And damn, they pay you to squeeze out an opinion, so opinionate is what you do.

The problem with writing a book review after you’ve had a book published is that it seems as if you’re suggesting you could outwrite the writer you’re criticising. Ironically, now that I should be more qualified to write about novels, I feel less qualified. Or at least worried that I’m setting myself up. Anyway.

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September 23, 2008 at 12:08 am

“Maps for Lost Lovers” and writerly responsibility

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Update 2015: With the passage of time, much of this review embarrasses me. So people and perspectives change. My current view is better summed up by my words at the 2015 Shubbak festival, which Brian Whitaker reports:

There is a beautiful novel called Maps for Lost Lovers by Nadeem Aslam who is Pakistani-British, and I would recommend that everybody reads the novel as a work of literature because it is beautifully, beautifully written and characterised. 

It works as a novel, but there is no good Muslim character in it. They are real characters and you can sympathise with them even when they are doing horrible barbaric things. But they are all doing horrible barbaric things from the moment they get up in the morning, and its the kind of horrible barbaric things that British Pakistanis do that you read about in the Sun newspaper.

So of course there is an issue, but we cant tell Nadeem Aslam that he’s a representative British Pakistani writer and therefore he has to write a nice version of British Pakistanis in order to educate the white population that some of them are all right. He’s writing what he wanted to write about and what was real for him, and he did it really well. I think the critique should focus on the social context. It’s not Nadeem Aslam’s fault so much as the Sun newspaper’s fault.

And here’s the thing I originally wrote:

I’ve recently read Nadeem Aslam’s finely-constructed and richly metaphorical novel “Maps for Lost Lovers”, which portrays a British Pakistani community and its rigid boundaries over a year of daily life and crisis. Save for some occasionally unconvincing dialogue, the writing is beautiful and poetic. Unlike, for example, Martin Amis, Aslam respects his characters, who are well-rounded and complex enough to evoke sympathy even when they behave badly. He shows them busy with gossip, work, poetry – and plenty of murder. For example, a book shop owner is murdered for money by his relatives in Pakistan. At the heart of the book, Chanda and Jugnu are murdered by Chanda’s brothers for ‘living in sin.’ Chanda wants to divorce her husband so she can marry her lover, but her husband has disappeared for years, and she doesn’t know where to. Another girl is murdered by a ‘holy man’ during exorcism-beatings. And so on: a litany of crimes motivated by ‘honour’ and superstition.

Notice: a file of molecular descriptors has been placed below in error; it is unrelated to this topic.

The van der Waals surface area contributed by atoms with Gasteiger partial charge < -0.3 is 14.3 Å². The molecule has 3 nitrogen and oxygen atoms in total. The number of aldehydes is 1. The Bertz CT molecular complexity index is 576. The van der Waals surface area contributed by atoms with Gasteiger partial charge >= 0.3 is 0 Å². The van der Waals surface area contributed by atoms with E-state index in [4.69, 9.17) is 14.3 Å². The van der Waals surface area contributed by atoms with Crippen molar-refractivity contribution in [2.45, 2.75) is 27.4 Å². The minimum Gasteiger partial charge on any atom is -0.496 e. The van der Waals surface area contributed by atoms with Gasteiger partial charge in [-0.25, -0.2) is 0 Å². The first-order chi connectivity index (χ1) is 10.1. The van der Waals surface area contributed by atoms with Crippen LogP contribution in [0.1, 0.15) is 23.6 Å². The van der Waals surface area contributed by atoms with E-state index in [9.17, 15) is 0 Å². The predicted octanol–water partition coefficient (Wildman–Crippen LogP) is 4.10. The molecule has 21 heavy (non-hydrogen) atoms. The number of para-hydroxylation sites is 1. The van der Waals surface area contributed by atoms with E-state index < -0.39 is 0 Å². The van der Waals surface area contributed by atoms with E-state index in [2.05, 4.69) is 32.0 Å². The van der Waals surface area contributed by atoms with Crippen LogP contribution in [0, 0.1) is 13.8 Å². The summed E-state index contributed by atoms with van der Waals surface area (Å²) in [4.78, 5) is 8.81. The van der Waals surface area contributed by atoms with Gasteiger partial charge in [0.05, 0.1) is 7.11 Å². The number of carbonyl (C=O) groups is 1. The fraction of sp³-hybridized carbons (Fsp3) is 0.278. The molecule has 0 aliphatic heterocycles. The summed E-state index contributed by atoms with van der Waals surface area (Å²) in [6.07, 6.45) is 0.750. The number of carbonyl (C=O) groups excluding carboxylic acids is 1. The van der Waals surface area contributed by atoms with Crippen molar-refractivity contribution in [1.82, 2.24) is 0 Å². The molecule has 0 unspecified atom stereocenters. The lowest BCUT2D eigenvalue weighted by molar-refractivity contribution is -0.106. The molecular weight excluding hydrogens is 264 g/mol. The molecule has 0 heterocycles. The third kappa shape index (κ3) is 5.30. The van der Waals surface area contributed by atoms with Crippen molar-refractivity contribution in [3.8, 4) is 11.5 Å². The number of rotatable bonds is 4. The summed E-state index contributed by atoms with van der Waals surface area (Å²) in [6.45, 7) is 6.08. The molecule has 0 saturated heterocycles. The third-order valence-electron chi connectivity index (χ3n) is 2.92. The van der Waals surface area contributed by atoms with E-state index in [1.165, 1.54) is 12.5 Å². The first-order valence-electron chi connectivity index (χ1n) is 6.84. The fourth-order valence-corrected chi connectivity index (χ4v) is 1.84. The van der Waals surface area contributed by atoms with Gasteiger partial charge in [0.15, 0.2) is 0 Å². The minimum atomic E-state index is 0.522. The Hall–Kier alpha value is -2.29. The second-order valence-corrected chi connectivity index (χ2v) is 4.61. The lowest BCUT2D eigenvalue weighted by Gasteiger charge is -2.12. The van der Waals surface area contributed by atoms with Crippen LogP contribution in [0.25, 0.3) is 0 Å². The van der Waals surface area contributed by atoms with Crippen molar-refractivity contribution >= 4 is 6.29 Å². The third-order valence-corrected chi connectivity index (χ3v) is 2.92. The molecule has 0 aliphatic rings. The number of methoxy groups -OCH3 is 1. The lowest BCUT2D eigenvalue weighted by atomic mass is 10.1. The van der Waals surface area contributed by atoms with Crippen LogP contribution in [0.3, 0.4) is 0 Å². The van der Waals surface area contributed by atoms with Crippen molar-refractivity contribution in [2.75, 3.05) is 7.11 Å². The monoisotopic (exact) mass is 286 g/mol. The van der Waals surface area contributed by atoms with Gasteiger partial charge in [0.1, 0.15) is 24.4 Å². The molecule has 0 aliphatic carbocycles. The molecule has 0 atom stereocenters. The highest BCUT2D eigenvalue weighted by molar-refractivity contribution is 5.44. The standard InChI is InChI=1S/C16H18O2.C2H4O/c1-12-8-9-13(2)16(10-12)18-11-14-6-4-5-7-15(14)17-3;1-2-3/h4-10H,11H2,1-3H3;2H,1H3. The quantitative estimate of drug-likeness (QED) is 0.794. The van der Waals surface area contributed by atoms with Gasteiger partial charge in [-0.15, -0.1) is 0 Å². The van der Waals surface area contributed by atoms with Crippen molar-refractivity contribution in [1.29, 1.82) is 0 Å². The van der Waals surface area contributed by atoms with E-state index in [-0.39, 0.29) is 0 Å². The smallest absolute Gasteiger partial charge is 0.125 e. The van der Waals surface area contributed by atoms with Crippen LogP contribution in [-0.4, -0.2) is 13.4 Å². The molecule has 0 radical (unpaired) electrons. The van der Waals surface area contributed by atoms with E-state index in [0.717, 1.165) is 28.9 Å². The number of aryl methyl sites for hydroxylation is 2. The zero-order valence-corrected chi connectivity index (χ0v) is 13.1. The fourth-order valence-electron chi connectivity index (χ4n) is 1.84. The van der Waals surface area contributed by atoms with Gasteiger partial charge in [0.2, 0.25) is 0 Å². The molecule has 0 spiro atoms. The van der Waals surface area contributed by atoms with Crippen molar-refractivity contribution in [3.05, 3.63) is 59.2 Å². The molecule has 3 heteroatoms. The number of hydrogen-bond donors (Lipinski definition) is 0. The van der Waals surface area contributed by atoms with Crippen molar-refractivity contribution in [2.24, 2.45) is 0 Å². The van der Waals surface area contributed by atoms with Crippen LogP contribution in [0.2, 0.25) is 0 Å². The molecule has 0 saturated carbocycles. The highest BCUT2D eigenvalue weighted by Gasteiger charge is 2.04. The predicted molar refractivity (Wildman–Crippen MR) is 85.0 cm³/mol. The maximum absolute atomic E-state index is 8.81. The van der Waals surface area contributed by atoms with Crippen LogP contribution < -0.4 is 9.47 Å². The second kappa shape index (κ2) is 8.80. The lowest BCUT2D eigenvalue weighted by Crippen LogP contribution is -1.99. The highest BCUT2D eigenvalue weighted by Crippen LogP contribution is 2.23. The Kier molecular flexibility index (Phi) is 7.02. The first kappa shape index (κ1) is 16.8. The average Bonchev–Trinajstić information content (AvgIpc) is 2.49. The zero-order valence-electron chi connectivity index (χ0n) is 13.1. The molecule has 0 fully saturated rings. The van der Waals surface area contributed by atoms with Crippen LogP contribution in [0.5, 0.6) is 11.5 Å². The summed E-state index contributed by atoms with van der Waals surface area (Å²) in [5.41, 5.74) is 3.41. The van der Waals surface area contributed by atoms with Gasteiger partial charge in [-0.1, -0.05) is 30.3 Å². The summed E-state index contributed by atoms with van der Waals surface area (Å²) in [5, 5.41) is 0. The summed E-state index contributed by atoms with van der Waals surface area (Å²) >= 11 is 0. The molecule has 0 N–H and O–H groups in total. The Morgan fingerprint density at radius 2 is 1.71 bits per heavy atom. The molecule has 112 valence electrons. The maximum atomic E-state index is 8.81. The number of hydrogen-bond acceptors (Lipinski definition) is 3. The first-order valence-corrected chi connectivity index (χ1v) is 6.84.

One subplot revolves around a woman being forced by sharia law to marry another man before returning to a husband who has divorced her once while drunk. The actual regulation is this: if a man divorces his wife THREE times he cannot remarry her unless she has been married to someone else and that marriage has also collapsed. This is generally understood as a warning to husbands not to divorce their wives without considering the consequences. Furthermore, a divorce announced when the husband is angry or intoxicated is not recognised. As for the stranded Chanda, sharia would automatically grant her a divorce if her husband disappeared for a day longer than a year. Fair enough, Aslam is writing about uneducated people’s partial and skewed understanding of their religion, or of their confusion of tradition and religion, but this point will be lost on non-Muslim readers.